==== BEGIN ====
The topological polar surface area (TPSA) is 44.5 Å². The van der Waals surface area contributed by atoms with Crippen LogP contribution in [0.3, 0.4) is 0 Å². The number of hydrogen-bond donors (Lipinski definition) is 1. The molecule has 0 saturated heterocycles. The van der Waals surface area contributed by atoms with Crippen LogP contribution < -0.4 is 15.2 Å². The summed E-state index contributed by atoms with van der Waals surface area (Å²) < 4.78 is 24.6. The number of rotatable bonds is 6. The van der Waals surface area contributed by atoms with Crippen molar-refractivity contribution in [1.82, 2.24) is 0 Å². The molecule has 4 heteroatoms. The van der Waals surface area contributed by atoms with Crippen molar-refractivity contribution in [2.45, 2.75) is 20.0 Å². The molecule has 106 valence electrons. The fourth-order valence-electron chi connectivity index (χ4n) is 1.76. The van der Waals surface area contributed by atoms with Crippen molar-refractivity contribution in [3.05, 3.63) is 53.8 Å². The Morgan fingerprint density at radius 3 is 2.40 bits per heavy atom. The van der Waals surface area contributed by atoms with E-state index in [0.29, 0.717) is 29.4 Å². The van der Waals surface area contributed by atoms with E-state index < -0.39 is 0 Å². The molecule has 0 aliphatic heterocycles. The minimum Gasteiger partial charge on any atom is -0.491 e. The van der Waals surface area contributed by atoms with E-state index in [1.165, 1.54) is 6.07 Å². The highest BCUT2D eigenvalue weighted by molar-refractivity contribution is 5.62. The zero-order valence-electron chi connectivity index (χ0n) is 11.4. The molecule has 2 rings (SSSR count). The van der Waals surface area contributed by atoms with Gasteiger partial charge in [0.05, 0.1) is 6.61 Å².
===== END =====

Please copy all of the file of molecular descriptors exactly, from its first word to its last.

The topological polar surface area (TPSA) is 44.5 Å². The van der Waals surface area contributed by atoms with Crippen LogP contribution in [0.3, 0.4) is 0 Å². The number of hydrogen-bond donors (Lipinski definition) is 1. The molecule has 0 saturated heterocycles. The van der Waals surface area contributed by atoms with Crippen LogP contribution < -0.4 is 15.2 Å². The summed E-state index contributed by atoms with van der Waals surface area (Å²) < 4.78 is 24.6. The number of rotatable bonds is 6. The van der Waals surface area contributed by atoms with Crippen molar-refractivity contribution in [1.82, 2.24) is 0 Å². The molecule has 4 heteroatoms. The van der Waals surface area contributed by atoms with Crippen molar-refractivity contribution in [2.45, 2.75) is 20.0 Å². The molecule has 106 valence electrons. The fourth-order valence-electron chi connectivity index (χ4n) is 1.76. The van der Waals surface area contributed by atoms with Crippen molar-refractivity contribution in [3.05, 3.63) is 53.8 Å². The Morgan fingerprint density at radius 3 is 2.40 bits per heavy atom. The van der Waals surface area contributed by atoms with E-state index in [0.29, 0.717) is 29.4 Å². The van der Waals surface area contributed by atoms with E-state index < -0.39 is 0 Å². The molecule has 0 aliphatic heterocycles. The minimum Gasteiger partial charge on any atom is -0.491 e. The van der Waals surface area contributed by atoms with E-state index in [1.165, 1.54) is 6.07 Å². The highest BCUT2D eigenvalue weighted by molar-refractivity contribution is 5.62. The zero-order valence-electron chi connectivity index (χ0n) is 11.4. The molecule has 2 rings (SSSR count). The van der Waals surface area contributed by atoms with Gasteiger partial charge in [0.05, 0.1) is 6.61 Å².